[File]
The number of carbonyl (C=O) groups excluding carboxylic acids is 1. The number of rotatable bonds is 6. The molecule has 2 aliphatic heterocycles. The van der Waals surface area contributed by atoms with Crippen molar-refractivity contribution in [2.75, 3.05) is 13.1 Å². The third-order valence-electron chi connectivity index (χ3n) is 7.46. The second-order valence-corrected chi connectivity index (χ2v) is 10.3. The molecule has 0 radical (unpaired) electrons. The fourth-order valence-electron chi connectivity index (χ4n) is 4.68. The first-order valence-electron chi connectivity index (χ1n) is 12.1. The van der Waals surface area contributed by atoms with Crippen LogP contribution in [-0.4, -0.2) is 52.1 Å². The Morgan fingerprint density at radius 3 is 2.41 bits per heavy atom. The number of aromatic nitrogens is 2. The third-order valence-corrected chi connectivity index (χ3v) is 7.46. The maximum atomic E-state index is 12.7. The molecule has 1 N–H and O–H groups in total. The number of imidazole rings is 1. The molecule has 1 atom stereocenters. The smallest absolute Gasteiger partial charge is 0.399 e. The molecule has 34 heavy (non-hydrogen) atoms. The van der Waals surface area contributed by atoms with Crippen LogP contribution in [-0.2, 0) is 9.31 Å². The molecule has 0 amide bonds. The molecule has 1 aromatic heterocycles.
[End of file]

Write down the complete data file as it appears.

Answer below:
The number of carbonyl (C=O) groups excluding carboxylic acids is 1. The number of rotatable bonds is 6. The molecule has 2 aliphatic heterocycles. The van der Waals surface area contributed by atoms with Crippen molar-refractivity contribution in [2.75, 3.05) is 13.1 Å². The third-order valence-electron chi connectivity index (χ3n) is 7.46. The second-order valence-corrected chi connectivity index (χ2v) is 10.3. The molecule has 0 radical (unpaired) electrons. The fourth-order valence-electron chi connectivity index (χ4n) is 4.68. The first-order valence-electron chi connectivity index (χ1n) is 12.1. The van der Waals surface area contributed by atoms with Crippen LogP contribution in [-0.4, -0.2) is 52.1 Å². The Morgan fingerprint density at radius 3 is 2.41 bits per heavy atom. The number of aromatic nitrogens is 2. The third-order valence-corrected chi connectivity index (χ3v) is 7.46. The maximum atomic E-state index is 12.7. The molecule has 1 N–H and O–H groups in total. The number of imidazole rings is 1. The molecule has 1 atom stereocenters. The smallest absolute Gasteiger partial charge is 0.399 e. The molecule has 34 heavy (non-hydrogen) atoms. The van der Waals surface area contributed by atoms with Crippen LogP contribution in [-0.2, 0) is 9.31 Å². The molecule has 0 amide bonds. The molecule has 1 aromatic heterocycles.